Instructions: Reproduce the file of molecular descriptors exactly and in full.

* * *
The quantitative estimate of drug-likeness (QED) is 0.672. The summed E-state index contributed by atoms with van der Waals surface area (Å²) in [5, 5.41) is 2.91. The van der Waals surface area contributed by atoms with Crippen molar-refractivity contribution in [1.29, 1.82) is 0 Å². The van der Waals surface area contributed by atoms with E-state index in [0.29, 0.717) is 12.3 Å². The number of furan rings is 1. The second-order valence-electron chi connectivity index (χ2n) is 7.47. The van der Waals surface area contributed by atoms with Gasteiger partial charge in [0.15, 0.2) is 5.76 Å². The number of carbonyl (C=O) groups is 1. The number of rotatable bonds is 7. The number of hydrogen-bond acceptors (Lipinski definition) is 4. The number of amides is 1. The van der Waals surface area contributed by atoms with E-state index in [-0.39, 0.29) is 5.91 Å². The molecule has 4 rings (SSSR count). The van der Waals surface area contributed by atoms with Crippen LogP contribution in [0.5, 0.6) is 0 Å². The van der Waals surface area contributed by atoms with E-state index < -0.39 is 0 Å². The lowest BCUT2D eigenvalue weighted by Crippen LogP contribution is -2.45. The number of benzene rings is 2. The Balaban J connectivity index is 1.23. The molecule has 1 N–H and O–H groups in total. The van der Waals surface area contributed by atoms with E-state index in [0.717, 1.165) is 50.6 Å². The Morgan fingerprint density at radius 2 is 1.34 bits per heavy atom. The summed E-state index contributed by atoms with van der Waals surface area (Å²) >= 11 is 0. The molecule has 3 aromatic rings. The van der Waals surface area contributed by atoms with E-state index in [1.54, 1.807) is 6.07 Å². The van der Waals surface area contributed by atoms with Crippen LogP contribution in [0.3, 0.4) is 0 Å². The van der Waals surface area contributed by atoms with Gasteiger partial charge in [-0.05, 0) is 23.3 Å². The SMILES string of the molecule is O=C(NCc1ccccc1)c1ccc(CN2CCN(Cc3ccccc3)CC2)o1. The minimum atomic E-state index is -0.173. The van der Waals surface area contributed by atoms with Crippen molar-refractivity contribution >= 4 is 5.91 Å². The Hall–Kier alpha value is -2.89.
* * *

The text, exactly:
The quantitative estimate of drug-likeness (QED) is 0.672. The summed E-state index contributed by atoms with van der Waals surface area (Å²) in [5, 5.41) is 2.91. The van der Waals surface area contributed by atoms with Crippen molar-refractivity contribution in [1.29, 1.82) is 0 Å². The van der Waals surface area contributed by atoms with E-state index in [0.29, 0.717) is 12.3 Å². The number of furan rings is 1. The second-order valence-electron chi connectivity index (χ2n) is 7.47. The van der Waals surface area contributed by atoms with Gasteiger partial charge in [0.15, 0.2) is 5.76 Å². The number of carbonyl (C=O) groups is 1. The number of rotatable bonds is 7. The number of hydrogen-bond acceptors (Lipinski definition) is 4. The number of amides is 1. The van der Waals surface area contributed by atoms with E-state index in [-0.39, 0.29) is 5.91 Å². The molecule has 4 rings (SSSR count). The van der Waals surface area contributed by atoms with Crippen LogP contribution in [0.5, 0.6) is 0 Å². The van der Waals surface area contributed by atoms with E-state index < -0.39 is 0 Å². The lowest BCUT2D eigenvalue weighted by Crippen LogP contribution is -2.45. The number of benzene rings is 2. The Balaban J connectivity index is 1.23. The molecule has 1 N–H and O–H groups in total. The van der Waals surface area contributed by atoms with E-state index in [0.717, 1.165) is 50.6 Å². The Morgan fingerprint density at radius 2 is 1.34 bits per heavy atom. The summed E-state index contributed by atoms with van der Waals surface area (Å²) >= 11 is 0. The molecule has 3 aromatic rings. The van der Waals surface area contributed by atoms with E-state index in [1.54, 1.807) is 6.07 Å². The van der Waals surface area contributed by atoms with Crippen LogP contribution in [0.3, 0.4) is 0 Å². The van der Waals surface area contributed by atoms with Gasteiger partial charge in [-0.05, 0) is 23.3 Å². The SMILES string of the molecule is O=C(NCc1ccccc1)c1ccc(CN2CCN(Cc3ccccc3)CC2)o1. The minimum atomic E-state index is -0.173. The van der Waals surface area contributed by atoms with Crippen molar-refractivity contribution >= 4 is 5.91 Å². The Hall–Kier alpha value is -2.89.